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Does this mean that we can learn through osmosis? Could we not just program our dreams and aquire knowlege without actual experience. Kind of like when athletes utilize their imagination and visualisation to enhance performance.

In the 1970s I read an account of a British surgeon(?) in World War I who recounted that soldiers who had made near fatal mistakes dreamed about the situations in trying how to avoid the same mistakes in the future.

By David Kerlick (not verified) on 25 Jun 2009 #permalink

What about those of us who can't nap? I generally have to be jet-lagged or sick in order to actually nap. I do have a pretty strong biological clock though; if I don't get at least 7 hours, I'm a mess the next day. Have there been any studies on naps vs. regular night sleep? And if naps in addition to a good night's sleep are extra helpful?

I just wanted you to know that I thoroughly enjoy this blog.

Now i can't remember where i heard this but i think there is a theory that one reason we are capable of being scared in sleep (nightmares) is to let us rehearse it in a safe environment so we don't all just have heart attacks when we are scared for real..

So how long do naps have to be to get into the REM sleep?

catgirl(post #6),

Going by the theory (Winson's) Lehrer mentioned, REM during sleep should have more to do with experiencing something that involved problem solving (while awake) rather than the length of the nap.

My question regarding M. Wilson's experiment is: of the 20 rats that showed the same neural activity during sleep, how many performed better the next time they were on that maze?

By Turing Machine (not verified) on 25 Jun 2009 #permalink

I've had similar thoughts on the purpose of dreams so this information helps support my understanding of them. Thanks for sharing, Jonah!

By Thomas Schroeder (not verified) on 25 Jun 2009 #permalink

ps Thanks to David Kerlick (comment#2) and teiana's (comment#5) too. You've given me more support for my understanding of dreams.

By Thomas Schroeder (not verified) on 25 Jun 2009 #permalink

That totally matches with my experience. When I've taken intensive/compressed courses, I've had dreams that are, for example, just series of forms and dialog boxes. Or code. Yes, seriously.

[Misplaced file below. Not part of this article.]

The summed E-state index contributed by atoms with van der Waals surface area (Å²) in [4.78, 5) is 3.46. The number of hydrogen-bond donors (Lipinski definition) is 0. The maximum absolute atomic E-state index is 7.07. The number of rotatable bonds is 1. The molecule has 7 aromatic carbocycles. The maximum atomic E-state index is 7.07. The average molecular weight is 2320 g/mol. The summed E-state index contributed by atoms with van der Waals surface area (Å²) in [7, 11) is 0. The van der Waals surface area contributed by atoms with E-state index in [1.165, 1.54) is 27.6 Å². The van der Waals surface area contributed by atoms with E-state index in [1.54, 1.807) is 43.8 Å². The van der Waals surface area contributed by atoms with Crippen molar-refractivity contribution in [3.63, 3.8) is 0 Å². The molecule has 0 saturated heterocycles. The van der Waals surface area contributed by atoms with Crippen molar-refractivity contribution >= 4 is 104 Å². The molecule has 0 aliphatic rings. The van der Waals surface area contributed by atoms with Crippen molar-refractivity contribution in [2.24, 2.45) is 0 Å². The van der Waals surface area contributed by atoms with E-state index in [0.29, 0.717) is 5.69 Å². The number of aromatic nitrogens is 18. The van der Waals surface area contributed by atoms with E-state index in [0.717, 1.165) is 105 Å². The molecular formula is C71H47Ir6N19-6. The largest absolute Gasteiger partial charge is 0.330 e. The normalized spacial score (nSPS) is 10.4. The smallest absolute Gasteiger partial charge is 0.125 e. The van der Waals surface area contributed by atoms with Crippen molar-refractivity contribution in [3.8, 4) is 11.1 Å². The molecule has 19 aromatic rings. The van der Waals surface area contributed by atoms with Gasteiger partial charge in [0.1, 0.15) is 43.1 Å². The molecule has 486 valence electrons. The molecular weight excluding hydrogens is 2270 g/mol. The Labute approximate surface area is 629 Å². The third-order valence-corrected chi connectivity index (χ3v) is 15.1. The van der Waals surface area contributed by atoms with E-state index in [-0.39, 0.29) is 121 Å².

I'm in the same boat as Alison. If Iv'e pulled an all-nighter, I can nap the next day, but in any other situation I either just lie there wide awake, or wake up groggier and more disoriented than I ever was pre-nap. So I think now that we've got research telling us how naps are awesome, we need research on how to get us to actually be able to nap.

To Stentor (Comment #11): There are relaxation techniques to train yourself to be able to nap. I've had the experience myself, you fall asleep fast and deep, and you wake up feeling fresh and energized. I usually feel groggy and disoriented after a common nap, but if I do it using a relaxation technique the results are 100% different.

I've always heard that sleep enables the brain to "process" the day experiences. I've read about research showing that people who are not allowed to sleep can´t remember well what happened in the days preceding the sleepless nights.

if you drink and nap, does that impair your ability to learn?

Or do you just have more fun?

When I first discovered Tetris, I played it as much as I could as often as I could until I started having dreams about playing it.

That was a wake-up call :-)

These questions may not be directly related to the Topic, nevertheless...

1) Have studies been done on Lucid Dreaming? This has been practised by Buddhist monks for ages.

2) How does the experience of Time Flow affect Dreams in general, and in Lucid Dreaming, in particular?

3) How does Lucid Dreaming and "alterations (if any) made to the dreamer's psyche" (namely resolutions of thoughts, consolidations of memories, assimilations of experiences, etc)thereof, affect the consciousness when the dreamer is not asleeped.

In some non-scientific accounts of Lucid Dreaming, the dreamer can affect events, and Time seems to be fluid and at the control of the dreamer.

I wonder if these types of dreams and such dreamers can be studied under "lab conditions".

Really looking forward to

"How We Learn"


By W. Keith Griffith (not verified) on 07 Jul 2009 #permalink

Great article. I have noticed that I get a better quality nap on my posturepedic bed.